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Frostbit Eire. Major snowfalls in Ireland (such as the one seen from space in December 2010) are rare, but a new study suggests that most of the cold spells that occurred there during medieval times were triggered by volcanic eruptions el

NASA Goddard/MODIS Rapid Response Team, Jeff Schmaltz

Of Monks, Volcanoes, and Very Cold Weather

Today's state-of-the-art computer simulations are getting a bit of assistance from medieval monks. Chronicles written by religious men in Ireland hundreds of years ago have helped scientists draw a link between frigid periods of the country's history and volcanic eruptions.

While typical indicators of climate like tree rings are sometimes vague, "these historical records are the ultimate form of climate proxy," says Michael McCormick, a historian at Harvard University who wasn't involved in the new study. "They tell us what happened and where."

Scientists have long known that volcanoes, especially those that spew prodigious quantities of light-scattering droplets of sulfur dioxide high into the atmosphere, can temporarily chill the climate. Those tiny aerosols reflect sunlight back into space, decreasing temperatures at ground level as much as 1°C or more for brief periods and by smaller amounts for intervals lasting up to a year or more. Eventually, natural processes, including chemical reactions and precipitation, cleanse those aerosols from the air, and temperatures return to normal. Ice sheets worldwide collect substances called sulfates as they accumulate year by year, enabling researchers to pin down the dates—and sometimes to infer the relative strengths—of ancient eruptions.

But ancient writings also help. For the new analysis, says Francis Ludlow, a historical climatologist at Harvard University, and colleagues delved into a compilation of writings called the Irish Annals. That anthology includes more than 40,000 entries chronicling many aspects of life in medieval Ireland, including unusual climatic events such as droughts and major snowfalls—which are relatively rare due to the island nation's mild climate. He and his team focused on the years between 431 and 1649 C.E. During the first part of that period, entries in the Annals were largely written by monks and scribes in monasteries throughout the country. After the 13th century, however, information also came from family historians of the nation's aristocratic families. In the last few decades of the period, as British colonialism in effect dismantled the network of chroniclers, the team garnered data from personal letters and military historians.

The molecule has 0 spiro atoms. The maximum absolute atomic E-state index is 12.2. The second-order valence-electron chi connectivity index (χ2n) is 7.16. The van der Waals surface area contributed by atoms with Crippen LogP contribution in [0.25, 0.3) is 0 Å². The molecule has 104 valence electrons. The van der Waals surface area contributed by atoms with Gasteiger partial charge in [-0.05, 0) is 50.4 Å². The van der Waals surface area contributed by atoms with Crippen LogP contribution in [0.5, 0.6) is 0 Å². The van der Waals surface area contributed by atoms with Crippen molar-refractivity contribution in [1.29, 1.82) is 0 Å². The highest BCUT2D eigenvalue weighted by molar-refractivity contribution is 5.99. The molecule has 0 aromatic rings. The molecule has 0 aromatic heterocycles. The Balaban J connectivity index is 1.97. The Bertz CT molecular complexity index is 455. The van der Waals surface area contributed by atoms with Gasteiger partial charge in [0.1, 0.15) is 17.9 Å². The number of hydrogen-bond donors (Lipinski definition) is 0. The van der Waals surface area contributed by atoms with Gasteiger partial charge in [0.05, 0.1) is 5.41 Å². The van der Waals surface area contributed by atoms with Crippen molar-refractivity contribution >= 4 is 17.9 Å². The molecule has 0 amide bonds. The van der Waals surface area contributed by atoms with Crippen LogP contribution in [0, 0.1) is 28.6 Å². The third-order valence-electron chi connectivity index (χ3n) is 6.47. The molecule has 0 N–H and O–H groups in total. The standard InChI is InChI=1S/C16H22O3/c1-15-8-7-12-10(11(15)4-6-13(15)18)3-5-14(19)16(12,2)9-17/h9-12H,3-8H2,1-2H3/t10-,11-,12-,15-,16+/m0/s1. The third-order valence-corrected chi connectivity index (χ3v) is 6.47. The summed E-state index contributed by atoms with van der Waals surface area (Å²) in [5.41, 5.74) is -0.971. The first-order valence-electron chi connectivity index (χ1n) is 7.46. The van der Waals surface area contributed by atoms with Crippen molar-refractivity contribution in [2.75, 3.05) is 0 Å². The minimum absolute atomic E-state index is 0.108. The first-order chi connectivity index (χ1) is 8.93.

The team scoured the Annals and other sources for reliable reports of particularly cold climate, including major snowfalls, periods of prolonged frost or ice on lakes and rivers, and general observations of abnormally cold weather. During the 1200-plus-year period of interest, the team identified 70 such cold spells. It's clear that the scribes were diligent reporters of such episodes, most probably because of the negative impacts that cold weather had on livestock, crops, and society in general, Ludlow says.

Then, the researchers scrutinized the Greenland ice core for evidence of volcanic eruptions, as denoted by ice layers particularly rich in sulfates. During the same 12-century interval, they identified 48 distinct eruptions—many of which likely occurred at high latitudes in the Northern Hemisphere— including Iceland, which lies nearby and upwind of Ireland—but some that may have occurred in the tropics. One of the eruptions, probably the largest of the period, occurred in 1600 in what is now Peru, Ludlow says.

Thirty-eight of the 48 eruptions occurred within 5 years of 37 of the episodes of cold weather, the researchers report online this week in Environmental Research Letters. Five years may seem a long time between volcanic cause and climatic effect, Ludlow says. But the inaccuracy of the ice core's sulfate record (plus-or-minus about 2 years), as well as any time lag between the active phase of an eruption and the time when sulfates actually were deposited, make it difficult to assess any volcano/climate link across a tighter time window.

The 10 eruptions that don't appear to have triggered a cold spell may have been small, brief events that didn't produce much climate-cooling sulfate, Ludlow says. Or, they may have occurred at a season when their peak influence didn't affect winter weather. Likewise, the 33 cold spells that didn't seem to result from volcanic eruptions may simply have been normal bouts of unusually cool weather, part of the natural variation often seen from one year to the next.

The new findings will help researchers tweak their climate models to more accurately account for the influence of volcanic eruptions, says Andrei Kurbatov, a volcanologist at the University of Maine, Orono. The research may be particularly useful because the interval that the team studied lies well before industrial emissions started boosting atmospheric concentrations of planet-warming carbon dioxide. "Researchers have long been seeking the range of natural [climate] sensitivity to volcanic eruptions," he notes. "Nobody knows what it is." It's ironic, he adds, that the scribblings of medieval monks could help scientists adjust today's state-of-the-art climate simulations.